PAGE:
Trading in the business empire of Asia's richest man Gautam Adani was halted Friday following a 15 percent plunge in its share price, days after a US investment firm claimed it had committed "brazen" corporate fraud.
Flagship Adani Enterprises tumbled to 508.45 rupees ($6.23) in Mumbai in the afternoon, triggering an automatic 105-minute trading halt, while subsidiary Adani Total Gas also halted after it tanked 20 percent.
Adani, 60, was the world's third-richest person on Wednesday, but on Friday fell to seventh place on Forbes' billionaires tracker after losing $19 billion when trading resumed in India following a Republic Day holiday.
Adani's sprawling interests range from Australian coal mines to India's biggest ports and the combined market cap of its seven listed companies exceeded $218 billion at the start of the week.
The conglomerate said Thursday it was the victim of a "maliciously mischievous" reputational attack by Hindenburg just as it was preparing for a major fundraising round.
Legal chief Jatin Jalundhwala said in a statement that Hindenburg's short-sell position in the firm, announced in the report's release, was proof the company had a vested interest in driving down Adani stocks.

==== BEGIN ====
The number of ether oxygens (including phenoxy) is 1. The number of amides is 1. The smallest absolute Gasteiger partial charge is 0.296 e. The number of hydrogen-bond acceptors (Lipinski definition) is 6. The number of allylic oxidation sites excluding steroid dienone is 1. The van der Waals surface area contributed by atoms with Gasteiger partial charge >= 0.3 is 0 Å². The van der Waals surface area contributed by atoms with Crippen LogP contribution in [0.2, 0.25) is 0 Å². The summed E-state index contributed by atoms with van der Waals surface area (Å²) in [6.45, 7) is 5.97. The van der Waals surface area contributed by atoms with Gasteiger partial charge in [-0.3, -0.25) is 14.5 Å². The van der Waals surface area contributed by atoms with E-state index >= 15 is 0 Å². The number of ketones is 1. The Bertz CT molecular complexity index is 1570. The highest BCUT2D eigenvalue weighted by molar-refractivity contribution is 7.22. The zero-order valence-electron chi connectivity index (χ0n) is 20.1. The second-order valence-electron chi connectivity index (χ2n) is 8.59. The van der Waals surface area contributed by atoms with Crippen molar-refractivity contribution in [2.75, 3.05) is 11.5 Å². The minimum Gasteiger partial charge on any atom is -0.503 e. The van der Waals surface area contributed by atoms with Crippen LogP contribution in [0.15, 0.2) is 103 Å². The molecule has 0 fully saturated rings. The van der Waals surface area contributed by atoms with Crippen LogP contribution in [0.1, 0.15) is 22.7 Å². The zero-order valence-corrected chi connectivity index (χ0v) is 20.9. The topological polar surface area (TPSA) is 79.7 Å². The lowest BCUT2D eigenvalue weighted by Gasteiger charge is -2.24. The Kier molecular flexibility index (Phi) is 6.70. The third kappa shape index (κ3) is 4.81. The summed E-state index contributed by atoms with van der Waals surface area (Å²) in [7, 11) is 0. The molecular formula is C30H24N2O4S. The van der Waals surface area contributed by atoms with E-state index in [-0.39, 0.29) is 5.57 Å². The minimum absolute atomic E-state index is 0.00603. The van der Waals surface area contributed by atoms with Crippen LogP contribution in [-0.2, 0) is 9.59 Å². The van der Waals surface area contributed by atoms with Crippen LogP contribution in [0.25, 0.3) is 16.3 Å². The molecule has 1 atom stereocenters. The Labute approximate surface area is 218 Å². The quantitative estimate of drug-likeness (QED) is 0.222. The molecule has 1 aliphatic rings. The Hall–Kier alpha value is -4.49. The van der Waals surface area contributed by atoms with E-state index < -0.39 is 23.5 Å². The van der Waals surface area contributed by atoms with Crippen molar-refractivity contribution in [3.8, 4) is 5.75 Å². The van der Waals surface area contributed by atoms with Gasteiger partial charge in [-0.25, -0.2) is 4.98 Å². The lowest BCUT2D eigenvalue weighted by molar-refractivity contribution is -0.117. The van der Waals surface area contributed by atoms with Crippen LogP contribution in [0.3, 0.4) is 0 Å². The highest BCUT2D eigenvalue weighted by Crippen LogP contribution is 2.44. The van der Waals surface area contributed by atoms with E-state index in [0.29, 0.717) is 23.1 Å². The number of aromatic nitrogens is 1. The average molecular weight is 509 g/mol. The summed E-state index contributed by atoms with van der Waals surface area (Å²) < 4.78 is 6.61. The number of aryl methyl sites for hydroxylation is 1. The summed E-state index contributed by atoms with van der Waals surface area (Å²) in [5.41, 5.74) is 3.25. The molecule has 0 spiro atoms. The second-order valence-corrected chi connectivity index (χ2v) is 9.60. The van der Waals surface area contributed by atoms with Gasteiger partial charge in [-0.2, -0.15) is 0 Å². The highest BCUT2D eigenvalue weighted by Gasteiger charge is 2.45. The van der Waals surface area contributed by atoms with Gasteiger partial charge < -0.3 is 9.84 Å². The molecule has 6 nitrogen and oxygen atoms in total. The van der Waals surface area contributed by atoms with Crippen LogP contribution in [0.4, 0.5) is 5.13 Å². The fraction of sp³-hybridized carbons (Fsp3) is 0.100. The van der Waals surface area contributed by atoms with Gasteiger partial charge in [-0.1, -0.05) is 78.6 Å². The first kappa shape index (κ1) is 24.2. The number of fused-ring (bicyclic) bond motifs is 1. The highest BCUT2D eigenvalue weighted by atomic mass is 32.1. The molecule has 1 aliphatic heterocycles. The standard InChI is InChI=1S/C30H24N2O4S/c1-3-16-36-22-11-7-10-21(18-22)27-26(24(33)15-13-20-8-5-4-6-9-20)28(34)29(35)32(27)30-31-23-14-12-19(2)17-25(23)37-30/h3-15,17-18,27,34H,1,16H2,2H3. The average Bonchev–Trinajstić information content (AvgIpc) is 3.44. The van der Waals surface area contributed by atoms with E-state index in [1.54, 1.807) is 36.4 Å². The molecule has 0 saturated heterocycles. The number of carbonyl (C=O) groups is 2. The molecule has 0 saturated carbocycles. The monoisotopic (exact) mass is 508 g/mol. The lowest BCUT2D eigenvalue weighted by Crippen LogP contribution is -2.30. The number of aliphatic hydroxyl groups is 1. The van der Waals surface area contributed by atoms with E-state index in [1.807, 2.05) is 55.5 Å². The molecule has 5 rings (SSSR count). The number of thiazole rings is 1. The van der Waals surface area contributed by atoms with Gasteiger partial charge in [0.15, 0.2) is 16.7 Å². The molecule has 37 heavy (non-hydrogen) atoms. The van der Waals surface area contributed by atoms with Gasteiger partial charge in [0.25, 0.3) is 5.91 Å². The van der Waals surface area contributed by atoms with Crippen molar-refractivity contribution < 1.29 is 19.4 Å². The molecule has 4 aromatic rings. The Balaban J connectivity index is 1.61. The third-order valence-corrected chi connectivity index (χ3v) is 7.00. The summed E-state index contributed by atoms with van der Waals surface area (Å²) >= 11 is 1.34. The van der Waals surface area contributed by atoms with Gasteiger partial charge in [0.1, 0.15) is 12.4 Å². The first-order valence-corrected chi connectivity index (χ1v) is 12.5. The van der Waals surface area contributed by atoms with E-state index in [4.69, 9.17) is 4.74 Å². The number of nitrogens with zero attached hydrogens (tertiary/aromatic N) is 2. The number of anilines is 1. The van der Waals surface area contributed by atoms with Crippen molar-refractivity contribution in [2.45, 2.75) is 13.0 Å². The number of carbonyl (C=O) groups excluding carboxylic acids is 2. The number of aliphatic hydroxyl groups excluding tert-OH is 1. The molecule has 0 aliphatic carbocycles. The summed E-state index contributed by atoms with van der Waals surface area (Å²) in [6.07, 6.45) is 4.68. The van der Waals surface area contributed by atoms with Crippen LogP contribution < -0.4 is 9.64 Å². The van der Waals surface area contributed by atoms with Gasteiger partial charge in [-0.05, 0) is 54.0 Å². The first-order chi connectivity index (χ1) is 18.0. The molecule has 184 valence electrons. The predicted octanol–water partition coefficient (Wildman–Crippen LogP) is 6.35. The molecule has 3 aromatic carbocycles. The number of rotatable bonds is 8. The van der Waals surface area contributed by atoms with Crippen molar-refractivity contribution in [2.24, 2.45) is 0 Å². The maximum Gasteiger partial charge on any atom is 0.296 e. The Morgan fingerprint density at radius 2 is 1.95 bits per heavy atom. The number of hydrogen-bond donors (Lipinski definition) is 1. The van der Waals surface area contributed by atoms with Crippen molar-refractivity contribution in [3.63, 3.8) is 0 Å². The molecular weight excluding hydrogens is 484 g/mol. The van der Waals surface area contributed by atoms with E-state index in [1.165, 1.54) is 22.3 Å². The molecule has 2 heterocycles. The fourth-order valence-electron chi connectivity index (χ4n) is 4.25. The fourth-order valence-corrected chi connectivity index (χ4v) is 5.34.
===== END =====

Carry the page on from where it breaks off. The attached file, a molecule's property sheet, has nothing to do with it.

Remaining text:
Adani was exploring its punitive action against the research advisory in US and Indian courts, he added.
"If Adani is serious, it should also file suit in the US," the firm said in a statement. "We have a long list of documents we would demand in a legal discovery process."
Shares in Adani business units have soared as much as 2,000 percent in the past three years, adding more than $100 billion to its founder's net worth and vaulting him up the ranks of the world's richest people.
Adani -- who now has an estimated fortune of around $120 billion -- is considered a close supporter of Prime Minister Narendra Modi.
Hindenburg's report accused Adani Group of engaging in a "brazen stock manipulation and accounting fraud scheme over the course of decades".
It claimed Adani's elder brother Vinod managed "a vast labyrinth of offshore shell entities" in tax havens including Mauritius, Cyprus and several Caribbean islands.
The report said a pattern of "government leniency towards the group" stretching back decades had left investors, journalists, citizens and politicians unwilling to challenge the group's conduct "for fear of reprisal".
Its allegations come as an ambitious $2.5 billion follow-on public offer -- India's biggest-ever -- opened for bids on Friday, aimed at bolstering the business empire's balance sheet.
The Mumbai stock exchange's NIFTY benchmark was down nearly two percent after the halt.